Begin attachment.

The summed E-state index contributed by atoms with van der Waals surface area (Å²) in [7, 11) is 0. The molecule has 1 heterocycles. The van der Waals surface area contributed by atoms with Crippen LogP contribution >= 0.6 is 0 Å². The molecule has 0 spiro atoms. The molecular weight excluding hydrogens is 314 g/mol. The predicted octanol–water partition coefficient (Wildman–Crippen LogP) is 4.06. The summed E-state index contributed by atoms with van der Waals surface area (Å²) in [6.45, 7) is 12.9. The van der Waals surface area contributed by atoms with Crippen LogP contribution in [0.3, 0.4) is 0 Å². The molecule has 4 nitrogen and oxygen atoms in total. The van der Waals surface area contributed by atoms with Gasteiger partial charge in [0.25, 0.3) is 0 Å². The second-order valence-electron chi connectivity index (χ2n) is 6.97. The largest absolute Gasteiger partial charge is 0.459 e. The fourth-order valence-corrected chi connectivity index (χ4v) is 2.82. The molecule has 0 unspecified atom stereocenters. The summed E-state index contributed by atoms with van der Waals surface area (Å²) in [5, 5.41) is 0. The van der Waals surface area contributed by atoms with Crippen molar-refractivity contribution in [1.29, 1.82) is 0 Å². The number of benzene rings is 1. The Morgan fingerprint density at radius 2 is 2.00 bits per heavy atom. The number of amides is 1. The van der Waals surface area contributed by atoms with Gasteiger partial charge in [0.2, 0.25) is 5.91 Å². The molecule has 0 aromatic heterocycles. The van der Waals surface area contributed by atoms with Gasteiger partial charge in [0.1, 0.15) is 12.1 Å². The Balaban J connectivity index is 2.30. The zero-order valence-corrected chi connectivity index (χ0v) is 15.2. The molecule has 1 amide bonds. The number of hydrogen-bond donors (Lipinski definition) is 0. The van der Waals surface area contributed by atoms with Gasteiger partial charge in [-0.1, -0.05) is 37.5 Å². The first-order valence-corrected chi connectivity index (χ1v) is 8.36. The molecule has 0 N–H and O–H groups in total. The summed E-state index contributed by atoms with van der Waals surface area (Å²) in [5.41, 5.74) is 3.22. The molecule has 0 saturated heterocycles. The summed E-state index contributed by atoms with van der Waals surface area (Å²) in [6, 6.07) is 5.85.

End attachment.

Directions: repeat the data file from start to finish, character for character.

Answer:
The summed E-state index contributed by atoms with van der Waals surface area (Å²) in [7, 11) is 0. The molecule has 1 heterocycles. The van der Waals surface area contributed by atoms with Crippen LogP contribution >= 0.6 is 0 Å². The molecule has 0 spiro atoms. The molecular weight excluding hydrogens is 314 g/mol. The predicted octanol–water partition coefficient (Wildman–Crippen LogP) is 4.06. The summed E-state index contributed by atoms with van der Waals surface area (Å²) in [6.45, 7) is 12.9. The van der Waals surface area contributed by atoms with Crippen LogP contribution in [0.3, 0.4) is 0 Å². The molecule has 4 nitrogen and oxygen atoms in total. The van der Waals surface area contributed by atoms with Gasteiger partial charge in [0.25, 0.3) is 0 Å². The second-order valence-electron chi connectivity index (χ2n) is 6.97. The largest absolute Gasteiger partial charge is 0.459 e. The fourth-order valence-corrected chi connectivity index (χ4v) is 2.82. The molecule has 0 unspecified atom stereocenters. The summed E-state index contributed by atoms with van der Waals surface area (Å²) in [5, 5.41) is 0. The van der Waals surface area contributed by atoms with Crippen molar-refractivity contribution in [1.29, 1.82) is 0 Å². The number of benzene rings is 1. The Morgan fingerprint density at radius 2 is 2.00 bits per heavy atom. The number of amides is 1. The van der Waals surface area contributed by atoms with Gasteiger partial charge in [0.2, 0.25) is 5.91 Å². The molecule has 0 aromatic heterocycles. The van der Waals surface area contributed by atoms with Gasteiger partial charge in [0.1, 0.15) is 12.1 Å². The Balaban J connectivity index is 2.30. The zero-order valence-corrected chi connectivity index (χ0v) is 15.2. The molecule has 1 amide bonds. The number of hydrogen-bond donors (Lipinski definition) is 0. The van der Waals surface area contributed by atoms with Gasteiger partial charge in [-0.1, -0.05) is 37.5 Å². The first-order valence-corrected chi connectivity index (χ1v) is 8.36. The molecule has 0 N–H and O–H groups in total. The summed E-state index contributed by atoms with van der Waals surface area (Å²) in [5.41, 5.74) is 3.22. The molecule has 0 saturated heterocycles. The summed E-state index contributed by atoms with van der Waals surface area (Å²) in [6, 6.07) is 5.85.